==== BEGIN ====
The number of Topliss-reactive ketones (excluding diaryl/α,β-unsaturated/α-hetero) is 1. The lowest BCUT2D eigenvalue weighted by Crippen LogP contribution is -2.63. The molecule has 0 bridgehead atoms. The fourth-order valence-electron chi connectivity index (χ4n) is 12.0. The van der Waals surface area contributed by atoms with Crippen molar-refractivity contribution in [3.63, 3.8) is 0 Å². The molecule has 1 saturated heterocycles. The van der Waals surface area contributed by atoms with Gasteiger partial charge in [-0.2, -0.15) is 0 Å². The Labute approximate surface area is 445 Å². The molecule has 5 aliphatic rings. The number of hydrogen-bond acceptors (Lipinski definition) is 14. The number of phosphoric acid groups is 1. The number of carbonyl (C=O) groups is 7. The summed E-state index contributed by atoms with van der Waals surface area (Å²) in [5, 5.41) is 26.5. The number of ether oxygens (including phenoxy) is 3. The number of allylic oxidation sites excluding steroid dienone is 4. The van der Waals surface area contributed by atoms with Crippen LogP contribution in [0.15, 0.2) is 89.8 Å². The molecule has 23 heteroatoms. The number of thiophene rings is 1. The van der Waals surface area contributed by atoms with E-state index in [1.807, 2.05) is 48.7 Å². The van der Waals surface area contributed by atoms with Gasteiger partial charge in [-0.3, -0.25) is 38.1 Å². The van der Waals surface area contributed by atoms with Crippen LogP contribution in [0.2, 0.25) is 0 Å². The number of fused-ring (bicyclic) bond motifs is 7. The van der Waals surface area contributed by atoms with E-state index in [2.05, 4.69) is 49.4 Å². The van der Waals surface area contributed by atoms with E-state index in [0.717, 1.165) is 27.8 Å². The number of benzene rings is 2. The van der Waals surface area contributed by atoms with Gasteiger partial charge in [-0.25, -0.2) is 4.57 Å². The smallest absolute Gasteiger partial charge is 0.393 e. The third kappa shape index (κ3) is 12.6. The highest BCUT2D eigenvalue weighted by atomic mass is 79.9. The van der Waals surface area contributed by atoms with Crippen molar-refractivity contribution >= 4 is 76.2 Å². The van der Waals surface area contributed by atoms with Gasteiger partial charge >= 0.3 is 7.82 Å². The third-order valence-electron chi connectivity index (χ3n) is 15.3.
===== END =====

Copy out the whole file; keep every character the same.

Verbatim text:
The number of Topliss-reactive ketones (excluding diaryl/α,β-unsaturated/α-hetero) is 1. The lowest BCUT2D eigenvalue weighted by Crippen LogP contribution is -2.63. The molecule has 0 bridgehead atoms. The fourth-order valence-electron chi connectivity index (χ4n) is 12.0. The van der Waals surface area contributed by atoms with Crippen molar-refractivity contribution in [3.63, 3.8) is 0 Å². The molecule has 1 saturated heterocycles. The van der Waals surface area contributed by atoms with Gasteiger partial charge in [-0.2, -0.15) is 0 Å². The Labute approximate surface area is 445 Å². The molecule has 5 aliphatic rings. The number of hydrogen-bond acceptors (Lipinski definition) is 14. The number of phosphoric acid groups is 1. The number of carbonyl (C=O) groups is 7. The summed E-state index contributed by atoms with van der Waals surface area (Å²) in [5, 5.41) is 26.5. The number of ether oxygens (including phenoxy) is 3. The number of allylic oxidation sites excluding steroid dienone is 4. The van der Waals surface area contributed by atoms with Crippen LogP contribution in [0.15, 0.2) is 89.8 Å². The molecule has 23 heteroatoms. The number of thiophene rings is 1. The van der Waals surface area contributed by atoms with E-state index in [1.807, 2.05) is 48.7 Å². The van der Waals surface area contributed by atoms with Gasteiger partial charge in [-0.3, -0.25) is 38.1 Å². The van der Waals surface area contributed by atoms with Crippen LogP contribution in [0.2, 0.25) is 0 Å². The number of fused-ring (bicyclic) bond motifs is 7. The van der Waals surface area contributed by atoms with E-state index in [2.05, 4.69) is 49.4 Å². The van der Waals surface area contributed by atoms with E-state index in [0.717, 1.165) is 27.8 Å². The number of benzene rings is 2. The van der Waals surface area contributed by atoms with Gasteiger partial charge in [-0.25, -0.2) is 4.57 Å². The smallest absolute Gasteiger partial charge is 0.393 e. The third kappa shape index (κ3) is 12.6. The highest BCUT2D eigenvalue weighted by atomic mass is 79.9. The van der Waals surface area contributed by atoms with Crippen molar-refractivity contribution >= 4 is 76.2 Å². The van der Waals surface area contributed by atoms with Gasteiger partial charge >= 0.3 is 7.82 Å². The third-order valence-electron chi connectivity index (χ3n) is 15.3.